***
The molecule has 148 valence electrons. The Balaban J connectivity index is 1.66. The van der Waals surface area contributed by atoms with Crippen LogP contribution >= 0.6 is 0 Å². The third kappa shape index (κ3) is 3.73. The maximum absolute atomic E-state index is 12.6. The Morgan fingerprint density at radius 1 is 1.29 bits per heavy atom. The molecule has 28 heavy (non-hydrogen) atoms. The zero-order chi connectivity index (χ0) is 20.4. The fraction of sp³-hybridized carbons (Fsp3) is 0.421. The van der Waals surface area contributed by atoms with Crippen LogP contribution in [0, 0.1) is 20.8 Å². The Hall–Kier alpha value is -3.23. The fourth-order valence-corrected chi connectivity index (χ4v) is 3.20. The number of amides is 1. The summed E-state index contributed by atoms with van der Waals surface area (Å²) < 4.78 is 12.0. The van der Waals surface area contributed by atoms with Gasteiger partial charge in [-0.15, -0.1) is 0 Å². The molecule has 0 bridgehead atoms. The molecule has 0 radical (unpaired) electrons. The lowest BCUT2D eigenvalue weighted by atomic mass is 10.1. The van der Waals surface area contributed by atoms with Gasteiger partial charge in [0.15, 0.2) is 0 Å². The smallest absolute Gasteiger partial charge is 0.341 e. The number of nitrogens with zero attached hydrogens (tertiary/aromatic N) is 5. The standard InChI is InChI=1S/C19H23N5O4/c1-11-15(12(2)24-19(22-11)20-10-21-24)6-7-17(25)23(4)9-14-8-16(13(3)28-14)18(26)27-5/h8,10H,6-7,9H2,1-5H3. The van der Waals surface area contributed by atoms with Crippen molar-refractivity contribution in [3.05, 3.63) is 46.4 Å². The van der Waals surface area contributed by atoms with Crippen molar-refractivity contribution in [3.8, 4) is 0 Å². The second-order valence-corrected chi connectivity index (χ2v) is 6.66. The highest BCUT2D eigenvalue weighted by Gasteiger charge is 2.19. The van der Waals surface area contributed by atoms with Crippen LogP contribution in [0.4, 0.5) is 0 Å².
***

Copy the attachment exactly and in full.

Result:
The molecule has 148 valence electrons. The Balaban J connectivity index is 1.66. The van der Waals surface area contributed by atoms with Crippen LogP contribution >= 0.6 is 0 Å². The third kappa shape index (κ3) is 3.73. The maximum absolute atomic E-state index is 12.6. The Morgan fingerprint density at radius 1 is 1.29 bits per heavy atom. The molecule has 28 heavy (non-hydrogen) atoms. The zero-order chi connectivity index (χ0) is 20.4. The fraction of sp³-hybridized carbons (Fsp3) is 0.421. The van der Waals surface area contributed by atoms with Crippen LogP contribution in [0, 0.1) is 20.8 Å². The Hall–Kier alpha value is -3.23. The fourth-order valence-corrected chi connectivity index (χ4v) is 3.20. The number of amides is 1. The summed E-state index contributed by atoms with van der Waals surface area (Å²) < 4.78 is 12.0. The van der Waals surface area contributed by atoms with Gasteiger partial charge in [-0.15, -0.1) is 0 Å². The molecule has 0 bridgehead atoms. The molecule has 0 radical (unpaired) electrons. The lowest BCUT2D eigenvalue weighted by atomic mass is 10.1. The van der Waals surface area contributed by atoms with Gasteiger partial charge in [0.15, 0.2) is 0 Å². The smallest absolute Gasteiger partial charge is 0.341 e. The number of nitrogens with zero attached hydrogens (tertiary/aromatic N) is 5. The standard InChI is InChI=1S/C19H23N5O4/c1-11-15(12(2)24-19(22-11)20-10-21-24)6-7-17(25)23(4)9-14-8-16(13(3)28-14)18(26)27-5/h8,10H,6-7,9H2,1-5H3. The van der Waals surface area contributed by atoms with Crippen molar-refractivity contribution in [3.05, 3.63) is 46.4 Å². The van der Waals surface area contributed by atoms with Crippen molar-refractivity contribution in [3.8, 4) is 0 Å². The second-order valence-corrected chi connectivity index (χ2v) is 6.66. The highest BCUT2D eigenvalue weighted by Gasteiger charge is 2.19. The van der Waals surface area contributed by atoms with Crippen LogP contribution in [0.4, 0.5) is 0 Å².